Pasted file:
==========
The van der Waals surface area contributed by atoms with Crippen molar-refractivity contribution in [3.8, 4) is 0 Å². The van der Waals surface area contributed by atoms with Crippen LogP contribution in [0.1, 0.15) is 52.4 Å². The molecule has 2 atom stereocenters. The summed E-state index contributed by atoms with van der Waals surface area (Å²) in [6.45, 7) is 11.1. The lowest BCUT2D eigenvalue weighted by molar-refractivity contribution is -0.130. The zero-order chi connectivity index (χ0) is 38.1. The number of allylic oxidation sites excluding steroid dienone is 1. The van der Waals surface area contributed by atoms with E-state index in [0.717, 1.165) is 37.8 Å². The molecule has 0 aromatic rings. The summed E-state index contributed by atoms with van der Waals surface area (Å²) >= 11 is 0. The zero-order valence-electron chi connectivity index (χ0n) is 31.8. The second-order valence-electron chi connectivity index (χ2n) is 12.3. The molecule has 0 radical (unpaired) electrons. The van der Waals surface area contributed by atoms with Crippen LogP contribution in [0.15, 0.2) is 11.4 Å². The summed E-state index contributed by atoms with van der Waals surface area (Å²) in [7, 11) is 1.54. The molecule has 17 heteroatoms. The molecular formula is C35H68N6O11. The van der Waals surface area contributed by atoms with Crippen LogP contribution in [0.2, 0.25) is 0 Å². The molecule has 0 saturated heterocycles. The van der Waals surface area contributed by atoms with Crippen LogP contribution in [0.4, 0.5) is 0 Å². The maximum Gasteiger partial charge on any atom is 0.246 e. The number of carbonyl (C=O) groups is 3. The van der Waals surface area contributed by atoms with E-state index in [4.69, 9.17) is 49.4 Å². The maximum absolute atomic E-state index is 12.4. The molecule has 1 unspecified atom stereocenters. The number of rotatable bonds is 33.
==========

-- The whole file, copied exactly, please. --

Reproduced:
The van der Waals surface area contributed by atoms with Crippen molar-refractivity contribution in [3.8, 4) is 0 Å². The van der Waals surface area contributed by atoms with Crippen LogP contribution in [0.1, 0.15) is 52.4 Å². The molecule has 2 atom stereocenters. The summed E-state index contributed by atoms with van der Waals surface area (Å²) in [6.45, 7) is 11.1. The lowest BCUT2D eigenvalue weighted by molar-refractivity contribution is -0.130. The zero-order chi connectivity index (χ0) is 38.1. The number of allylic oxidation sites excluding steroid dienone is 1. The van der Waals surface area contributed by atoms with E-state index in [0.717, 1.165) is 37.8 Å². The molecule has 0 aromatic rings. The summed E-state index contributed by atoms with van der Waals surface area (Å²) >= 11 is 0. The zero-order valence-electron chi connectivity index (χ0n) is 31.8. The second-order valence-electron chi connectivity index (χ2n) is 12.3. The molecule has 0 radical (unpaired) electrons. The van der Waals surface area contributed by atoms with Crippen LogP contribution in [0.15, 0.2) is 11.4 Å². The summed E-state index contributed by atoms with van der Waals surface area (Å²) in [7, 11) is 1.54. The molecule has 17 heteroatoms. The molecular formula is C35H68N6O11. The van der Waals surface area contributed by atoms with Crippen LogP contribution in [0.2, 0.25) is 0 Å². The molecule has 0 saturated heterocycles. The van der Waals surface area contributed by atoms with Crippen LogP contribution in [0.4, 0.5) is 0 Å². The maximum Gasteiger partial charge on any atom is 0.246 e. The number of carbonyl (C=O) groups is 3. The van der Waals surface area contributed by atoms with E-state index in [4.69, 9.17) is 49.4 Å². The maximum absolute atomic E-state index is 12.4. The molecule has 1 unspecified atom stereocenters. The number of rotatable bonds is 33.